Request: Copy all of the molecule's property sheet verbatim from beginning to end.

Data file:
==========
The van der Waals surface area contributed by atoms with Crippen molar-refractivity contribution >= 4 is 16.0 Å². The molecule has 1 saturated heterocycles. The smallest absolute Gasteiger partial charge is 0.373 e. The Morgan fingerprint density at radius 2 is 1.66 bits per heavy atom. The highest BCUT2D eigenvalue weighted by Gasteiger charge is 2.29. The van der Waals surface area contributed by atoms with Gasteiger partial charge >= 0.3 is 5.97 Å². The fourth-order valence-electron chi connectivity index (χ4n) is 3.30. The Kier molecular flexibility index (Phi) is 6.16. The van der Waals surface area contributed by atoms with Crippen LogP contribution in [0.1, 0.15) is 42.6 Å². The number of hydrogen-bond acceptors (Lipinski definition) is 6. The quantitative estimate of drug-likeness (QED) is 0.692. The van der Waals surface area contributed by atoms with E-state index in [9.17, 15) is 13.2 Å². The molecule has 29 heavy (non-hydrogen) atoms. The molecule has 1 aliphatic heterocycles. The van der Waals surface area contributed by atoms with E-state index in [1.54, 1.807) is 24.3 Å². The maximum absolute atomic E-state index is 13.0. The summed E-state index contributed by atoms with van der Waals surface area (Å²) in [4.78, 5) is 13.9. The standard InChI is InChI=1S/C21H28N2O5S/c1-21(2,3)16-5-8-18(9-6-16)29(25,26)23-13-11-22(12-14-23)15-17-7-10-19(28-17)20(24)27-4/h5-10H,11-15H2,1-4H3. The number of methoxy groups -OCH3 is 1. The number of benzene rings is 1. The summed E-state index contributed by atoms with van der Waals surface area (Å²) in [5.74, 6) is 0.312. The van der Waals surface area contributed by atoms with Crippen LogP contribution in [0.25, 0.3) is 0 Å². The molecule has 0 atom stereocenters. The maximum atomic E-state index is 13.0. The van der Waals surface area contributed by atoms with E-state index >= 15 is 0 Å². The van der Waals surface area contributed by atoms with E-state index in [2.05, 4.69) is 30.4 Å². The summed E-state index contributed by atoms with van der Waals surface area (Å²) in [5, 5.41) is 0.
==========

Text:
The van der Waals surface area contributed by atoms with Crippen molar-refractivity contribution >= 4 is 16.0 Å². The molecule has 1 saturated heterocycles. The smallest absolute Gasteiger partial charge is 0.373 e. The Morgan fingerprint density at radius 2 is 1.66 bits per heavy atom. The highest BCUT2D eigenvalue weighted by Gasteiger charge is 2.29. The van der Waals surface area contributed by atoms with Gasteiger partial charge >= 0.3 is 5.97 Å². The fourth-order valence-electron chi connectivity index (χ4n) is 3.30. The Kier molecular flexibility index (Phi) is 6.16. The van der Waals surface area contributed by atoms with Crippen LogP contribution in [0.1, 0.15) is 42.6 Å². The number of hydrogen-bond acceptors (Lipinski definition) is 6. The quantitative estimate of drug-likeness (QED) is 0.692. The van der Waals surface area contributed by atoms with E-state index in [9.17, 15) is 13.2 Å². The molecule has 29 heavy (non-hydrogen) atoms. The molecule has 1 aliphatic heterocycles. The van der Waals surface area contributed by atoms with E-state index in [1.54, 1.807) is 24.3 Å². The maximum absolute atomic E-state index is 13.0. The summed E-state index contributed by atoms with van der Waals surface area (Å²) in [4.78, 5) is 13.9. The standard InChI is InChI=1S/C21H28N2O5S/c1-21(2,3)16-5-8-18(9-6-16)29(25,26)23-13-11-22(12-14-23)15-17-7-10-19(28-17)20(24)27-4/h5-10H,11-15H2,1-4H3. The number of methoxy groups -OCH3 is 1. The number of benzene rings is 1. The summed E-state index contributed by atoms with van der Waals surface area (Å²) in [5.74, 6) is 0.312. The van der Waals surface area contributed by atoms with Crippen LogP contribution in [0.25, 0.3) is 0 Å². The molecule has 0 atom stereocenters. The maximum atomic E-state index is 13.0. The van der Waals surface area contributed by atoms with E-state index >= 15 is 0 Å². The van der Waals surface area contributed by atoms with E-state index in [2.05, 4.69) is 30.4 Å². The summed E-state index contributed by atoms with van der Waals surface area (Å²) in [5, 5.41) is 0.